A Transitional Force in Asia Pacific Treasury
by Amit Sharma, Head of eCommerce and Channels Asia Pacific, Global Transaction Services, Bank of America Merrill Lynch
Treasury and technology go hand-in-hand. However, the relationship between treasury and technology is perhaps best defined by its diverse and transitional fundamentals; there is no one size fits all. In fact, for treasurers in Asia Pacific, technology comes in many different forms ranging from simple spreadsheets to highly-sophisticated treasury management systems.
In the past, treasurers in Asia Pacific who have tended to favour the spreadsheet as their primary technology application are now moving up the curve. Given that the role of the treasurer has become more strategic, dedicated solutions and new connectivity models are being embraced across the region. In our view, the reason is clear. Simply put, for treasurers planning to take their operations to the next level, these sophisticated solutions can provide greater efficiency, more accurate information and a lower risk of error than spreadsheet-based platforms.
Slowly but surely
From Australia to India, treasurers have long focused on increasing process efficiency and gaining greater visibility over their balances – but nowadays they are looking to access that information much more quickly. By requiring real-time information, treasurers are driving demand for solutions which can provide accurate information quickly and easily.
This shift is happening gradually, though. Treasurers’ transitional attitudes towards technology were explored in detail in the 2015 Asia Pacific Treasury Management Barometer, published by Bank of America Merrill Lynch. The survey found that 67% of respondents use spreadsheets in their treasury operations. This is only slightly less than the 69% recorded in 2013 – so it’s fair to say that treasurers in the region aren’t rushing to replace their spreadsheets with more sophisticated technology solutions.
Breaking this reliance on spreadsheets is clearly a longer-term process. The survey found that over half of respondents are planning a major investment in technology in the coming one-two years. Furthermore, one-third are planning to install or upgrade an existing Enterprise Resource Planning (ERP) system, while 23% intend to invest in a treasury management system. Meanwhile, 12% are planning to invest in SWIFT connectivity.
These results are in line with developments in the market and indicative of wider usage of up tiered solutions. From where we stand, the current focus on technology comes at a time when new developments are supporting five distinct areas of treasury management.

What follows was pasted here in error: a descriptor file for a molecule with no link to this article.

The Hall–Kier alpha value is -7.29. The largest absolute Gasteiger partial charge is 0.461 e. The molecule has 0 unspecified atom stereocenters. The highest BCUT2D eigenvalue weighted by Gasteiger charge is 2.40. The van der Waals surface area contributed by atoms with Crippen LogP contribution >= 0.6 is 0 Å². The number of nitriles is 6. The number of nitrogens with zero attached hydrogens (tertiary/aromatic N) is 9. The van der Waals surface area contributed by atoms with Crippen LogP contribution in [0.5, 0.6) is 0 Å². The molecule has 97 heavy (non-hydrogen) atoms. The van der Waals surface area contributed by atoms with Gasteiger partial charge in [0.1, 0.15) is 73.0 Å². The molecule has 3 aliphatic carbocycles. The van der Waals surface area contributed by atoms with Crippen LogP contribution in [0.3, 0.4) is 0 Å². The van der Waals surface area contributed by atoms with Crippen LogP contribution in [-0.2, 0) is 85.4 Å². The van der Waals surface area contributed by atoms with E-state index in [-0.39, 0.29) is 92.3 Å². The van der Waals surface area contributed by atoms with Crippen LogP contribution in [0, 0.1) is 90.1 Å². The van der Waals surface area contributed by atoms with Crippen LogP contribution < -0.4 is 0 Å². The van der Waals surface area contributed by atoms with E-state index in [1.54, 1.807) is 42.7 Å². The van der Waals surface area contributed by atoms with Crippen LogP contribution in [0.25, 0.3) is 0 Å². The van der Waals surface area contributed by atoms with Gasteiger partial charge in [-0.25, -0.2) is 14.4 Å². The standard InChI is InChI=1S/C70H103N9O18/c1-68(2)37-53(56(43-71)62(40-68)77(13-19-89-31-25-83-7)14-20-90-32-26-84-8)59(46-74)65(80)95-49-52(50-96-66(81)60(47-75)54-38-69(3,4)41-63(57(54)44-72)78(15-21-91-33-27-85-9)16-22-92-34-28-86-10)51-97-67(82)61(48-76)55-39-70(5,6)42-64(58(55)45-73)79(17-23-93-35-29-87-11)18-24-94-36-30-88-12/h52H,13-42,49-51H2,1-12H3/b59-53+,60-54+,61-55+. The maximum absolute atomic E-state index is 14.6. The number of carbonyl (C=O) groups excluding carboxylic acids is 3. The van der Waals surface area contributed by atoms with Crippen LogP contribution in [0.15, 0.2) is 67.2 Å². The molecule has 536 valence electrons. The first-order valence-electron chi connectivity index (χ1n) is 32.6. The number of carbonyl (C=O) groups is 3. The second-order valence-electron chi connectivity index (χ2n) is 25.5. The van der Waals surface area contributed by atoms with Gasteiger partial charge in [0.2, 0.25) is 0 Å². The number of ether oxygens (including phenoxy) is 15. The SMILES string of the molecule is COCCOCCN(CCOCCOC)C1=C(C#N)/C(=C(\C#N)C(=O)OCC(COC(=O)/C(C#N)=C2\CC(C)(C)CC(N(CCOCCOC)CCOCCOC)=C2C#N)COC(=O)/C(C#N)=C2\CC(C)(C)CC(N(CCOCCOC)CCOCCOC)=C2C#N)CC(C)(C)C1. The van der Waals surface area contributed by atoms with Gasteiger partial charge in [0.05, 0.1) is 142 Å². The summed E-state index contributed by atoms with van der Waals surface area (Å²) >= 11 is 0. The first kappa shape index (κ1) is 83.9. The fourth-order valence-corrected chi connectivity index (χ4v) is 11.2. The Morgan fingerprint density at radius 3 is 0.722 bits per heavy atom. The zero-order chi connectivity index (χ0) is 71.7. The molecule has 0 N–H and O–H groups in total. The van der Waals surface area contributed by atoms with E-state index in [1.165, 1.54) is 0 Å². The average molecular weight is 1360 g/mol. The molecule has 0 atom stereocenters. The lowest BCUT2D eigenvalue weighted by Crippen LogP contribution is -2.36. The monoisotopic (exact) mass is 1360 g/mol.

Treasurers routinely express ambitions to move away from manual payments and multiple bank interactions across the region. This is not always possible though. In certain Asia Pacific markets, companies hold accounts with a local bank for tax, customs or utility payments. Rather than setting up online banking services with their local banks, many treasurers prefer to leverage the capabilities of their international bank’s platform as one window to send instructions. The international bank then sends instructions to the local bank, thereby allowing companies to monitor their local accounts using single platform. This process eliminates multiple bank interactions and minimises fraud by providing greater visibility and control.
According to the Treasury Management Barometer, 32% of respondents are now using host-to-host connectivity for payments, up from 16% in 2013. The doubling of host-to-host utilisation tells us that treasurers are moving away from manual payments. They recognize the likelihood of errors and inherent risk in manual payments and are choosing to transition to best payment practices.
2. Bank statement reconciliation
Moving from manual to automated payments is a strategic goal for many treasuries – but fewer are seeking out a similar level of automation for their accounts receivable, where reconciliation is often a manual process. The Treasury Management Barometer found that 82% of participants download their statements from their bank platforms – a process which is prone to manual manipulation of information before uploading into ERP system. In many cases, the motivating factor is the fact that two-way connectivity is not established between the ERP system and the bank. Interestingly, most ERPs have electronic bank statement upload capability which is not turned on/utilised by the corporate users. Why is this? In our experience, the focus is more centred on automating the payment initiation from the corporate to the bank.